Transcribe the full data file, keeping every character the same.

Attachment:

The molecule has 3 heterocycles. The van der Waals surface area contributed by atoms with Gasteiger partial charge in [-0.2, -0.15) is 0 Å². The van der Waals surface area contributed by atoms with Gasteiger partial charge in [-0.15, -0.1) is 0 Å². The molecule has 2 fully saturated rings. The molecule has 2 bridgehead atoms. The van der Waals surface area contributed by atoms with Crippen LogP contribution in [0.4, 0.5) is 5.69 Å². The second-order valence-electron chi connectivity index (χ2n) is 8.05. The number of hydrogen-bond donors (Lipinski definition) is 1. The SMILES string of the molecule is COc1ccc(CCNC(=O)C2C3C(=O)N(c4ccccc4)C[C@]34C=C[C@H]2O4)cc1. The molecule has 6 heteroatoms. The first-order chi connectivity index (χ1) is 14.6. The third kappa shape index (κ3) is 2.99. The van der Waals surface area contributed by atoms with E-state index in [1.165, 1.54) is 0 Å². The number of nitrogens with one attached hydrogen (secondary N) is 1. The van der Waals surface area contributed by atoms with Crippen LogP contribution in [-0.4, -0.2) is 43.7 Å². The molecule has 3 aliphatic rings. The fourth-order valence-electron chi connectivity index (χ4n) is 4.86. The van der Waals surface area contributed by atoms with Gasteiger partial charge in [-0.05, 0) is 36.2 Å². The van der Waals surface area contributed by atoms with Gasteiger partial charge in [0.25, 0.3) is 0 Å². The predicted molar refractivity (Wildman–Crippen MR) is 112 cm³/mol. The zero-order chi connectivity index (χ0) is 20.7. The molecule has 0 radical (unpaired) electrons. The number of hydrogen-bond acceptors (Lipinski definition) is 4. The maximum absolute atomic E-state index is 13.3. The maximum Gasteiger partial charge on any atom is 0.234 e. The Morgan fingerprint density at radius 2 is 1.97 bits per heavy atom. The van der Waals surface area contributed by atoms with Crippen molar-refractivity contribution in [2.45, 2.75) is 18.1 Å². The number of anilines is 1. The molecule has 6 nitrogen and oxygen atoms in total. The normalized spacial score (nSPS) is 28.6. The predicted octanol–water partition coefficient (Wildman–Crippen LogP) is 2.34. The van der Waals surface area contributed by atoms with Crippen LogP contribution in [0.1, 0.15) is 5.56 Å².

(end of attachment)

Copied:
The molecule has 3 heterocycles. The van der Waals surface area contributed by atoms with Gasteiger partial charge in [-0.2, -0.15) is 0 Å². The van der Waals surface area contributed by atoms with Gasteiger partial charge in [-0.15, -0.1) is 0 Å². The molecule has 2 fully saturated rings. The molecule has 2 bridgehead atoms. The van der Waals surface area contributed by atoms with Crippen LogP contribution in [0.4, 0.5) is 5.69 Å². The second-order valence-electron chi connectivity index (χ2n) is 8.05. The number of hydrogen-bond donors (Lipinski definition) is 1. The SMILES string of the molecule is COc1ccc(CCNC(=O)C2C3C(=O)N(c4ccccc4)C[C@]34C=C[C@H]2O4)cc1. The molecule has 6 heteroatoms. The first-order chi connectivity index (χ1) is 14.6. The third kappa shape index (κ3) is 2.99. The van der Waals surface area contributed by atoms with E-state index in [1.165, 1.54) is 0 Å². The number of nitrogens with one attached hydrogen (secondary N) is 1. The van der Waals surface area contributed by atoms with Crippen LogP contribution in [-0.4, -0.2) is 43.7 Å². The molecule has 3 aliphatic rings. The fourth-order valence-electron chi connectivity index (χ4n) is 4.86. The van der Waals surface area contributed by atoms with Gasteiger partial charge in [-0.05, 0) is 36.2 Å². The van der Waals surface area contributed by atoms with Gasteiger partial charge in [0.25, 0.3) is 0 Å². The predicted molar refractivity (Wildman–Crippen MR) is 112 cm³/mol. The zero-order chi connectivity index (χ0) is 20.7. The molecule has 0 radical (unpaired) electrons. The number of hydrogen-bond acceptors (Lipinski definition) is 4. The maximum absolute atomic E-state index is 13.3. The maximum Gasteiger partial charge on any atom is 0.234 e. The Morgan fingerprint density at radius 2 is 1.97 bits per heavy atom. The van der Waals surface area contributed by atoms with Crippen molar-refractivity contribution in [2.45, 2.75) is 18.1 Å². The number of anilines is 1. The molecule has 6 nitrogen and oxygen atoms in total. The normalized spacial score (nSPS) is 28.6. The predicted octanol–water partition coefficient (Wildman–Crippen LogP) is 2.34. The van der Waals surface area contributed by atoms with Crippen LogP contribution in [0.1, 0.15) is 5.56 Å².